After eight years of war and huge expenditures of national treasure, is the United States really serious about succeeding in Afghanistan and Pakistan?
Or, given the seemingly intractable nature of these conflicts and the exquisite difficulties of coping with foreign cultures, are the United States and its allies embarked on a mission that is unwinnable by most definitions? These questions bound both President Obama’s predicament and his choices.
If the United States is serious about succeeding, can the Obama administration deliver what is needed, assuming that such needs as well as the meaning of success can be accurately defined for both Afghanistan and Pakistan? Or are we stuck in an Afghan quagmire doomed by centuries of unhappy history in which extrication is the only workable, long-term option and embroiled in a Pakistan where our on-again, off-again relationships have created far too much scar tissue to enable short-term repairs? These questions sharpen Obama’s predicament and his choices.
This predicament was exacerbated by last week’s widely reported leak of two very sensitive memos written by American Ambassador to Afghanistan Karl Eikenberry. Eikenberry argued that without a dramatic shift in Afghan President Hamid Karzai’s policies, further U.S. troop increases would prove futile, immediately setting records on Washington’s Richter scale for measuring political earthquakes. Eikenberry, a retired lieutenant general with two command tours in Afghanistan as well as service as deputy chairman of NATO’s Military Committee, appeared in direct conflict with the commander of all NATO and U.S. forces in Afghanistan Gen. Stanley McChrystal and his recommendation for more troops.
At the heart of this predicament is another simple question whose answer has proved quite elusive after the heady days of Operation Enduring Freedom that routed the Taliban in late 2001. Why are we and our allies still in Afghanistan? The answer is usually given in terms of preventing Afghanistan from becoming a safe haven for al-Qaida and ensuring Pakistan remains a stable state. But are those aims best met with more troops and billions more dollars? And is an increasingly skeptical public who by a small majority favor withdrawal susceptible to any answer as to why we are there?
Regarding Pakistan, the refrain is that it is the “strategic center of gravity” for the region. Yet U.S. support for Pakistan has been miserly when compared with the hundreds of billions of dollars spent on the wars in Iraq and Afghanistan. If Pakistan is that strategically important, is the United States capable of matching actions with intentions? So far the answer has been no.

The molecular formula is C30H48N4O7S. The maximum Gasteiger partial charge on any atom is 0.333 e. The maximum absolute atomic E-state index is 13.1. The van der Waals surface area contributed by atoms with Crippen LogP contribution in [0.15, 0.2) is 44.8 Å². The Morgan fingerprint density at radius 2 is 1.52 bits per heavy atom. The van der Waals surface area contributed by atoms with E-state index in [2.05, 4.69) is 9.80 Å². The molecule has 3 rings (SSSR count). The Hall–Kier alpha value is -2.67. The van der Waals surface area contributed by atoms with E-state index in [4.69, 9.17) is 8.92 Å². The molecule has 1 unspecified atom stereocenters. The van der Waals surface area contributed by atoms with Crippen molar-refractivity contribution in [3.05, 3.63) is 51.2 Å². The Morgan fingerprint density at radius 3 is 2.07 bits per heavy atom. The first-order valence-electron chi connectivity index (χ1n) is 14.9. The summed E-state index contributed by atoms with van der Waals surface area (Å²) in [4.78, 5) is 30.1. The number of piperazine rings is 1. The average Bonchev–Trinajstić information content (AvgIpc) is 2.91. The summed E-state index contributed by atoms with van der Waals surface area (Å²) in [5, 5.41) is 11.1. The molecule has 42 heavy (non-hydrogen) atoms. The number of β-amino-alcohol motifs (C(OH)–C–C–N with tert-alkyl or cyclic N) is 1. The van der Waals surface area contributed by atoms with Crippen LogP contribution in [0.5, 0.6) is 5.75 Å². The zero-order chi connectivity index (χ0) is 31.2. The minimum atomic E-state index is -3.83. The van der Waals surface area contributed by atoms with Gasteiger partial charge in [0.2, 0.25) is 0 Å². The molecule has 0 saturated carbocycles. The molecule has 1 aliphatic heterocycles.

Presumably, the Obama administration has made up its mind about future strategy and force levels for Afghanistan. No doubt it will continue to pressure Karzai on reforming his government, reducing corruption, extending governance to the provinces and creating economic opportunities. That this pressure has been ongoing since Karzai became president five years ago does not mean it cannot succeed. Unfortunately, as Eikenberry observed, a radical change in that regard is not a good bet.
To test the seriousness of America’s capacity to win in Afghanistan and Pakistan, consider a simple test for each. In Afghanistan, nearly 30 international Provincial Reconstruction Teams are the primary means for helping to bring some level of governance and economic progress. Manned with both military and civilian personnel, each PRT reports back not to ISAF or NATO headquarters but to national capitals. There have been many reasons for this. However, without the ability to coordinate and control these teams, the results have at best been uneven and so far incapable of reducing the insurgency by improving the lives of Afghans.
PRTs must be put under a single, unified commander. If, for whatever reasons, this test cannot be met, Afghanistan is not automatically lost. However, the seriousness of our endeavor is called into profound question.
In Pakistan, a frequently asked question is what is the single most important thing that the United States can do to help the government in overcoming the insurgency threatening that nation and its young democracy? The answer is the test of our seriousness. Reduce the textile tariffs that have discriminated against Pakistan.
If that could be done, with the stroke of a pen, the growth of the Pakistani economy would be greatly accelerated, potentially millions of jobs created, and billions added to its GDP. Far better is that among the elites, much of the poisonous anti-Americanism would be neutralized by such a step. Yet the domestic lobbies in the Southern cotton-growing states and the pro-Indian forces remain formidable obstacles. So the choice is clear — are we or are we not serious about succeeding?
Clearly, even if both tests could be met, that is not an absolute guarantor of success. But at least the seriousness of our policies would become clearer and Obama’s predicament made slightly easier.
Harlan Ullman is a member of the Atlantic Council’s Strategic Advisors Group and a Distinguished Senior Fellow at the National Defense University. This essay was previously published as “Testing Obama’s predicament” in UPI.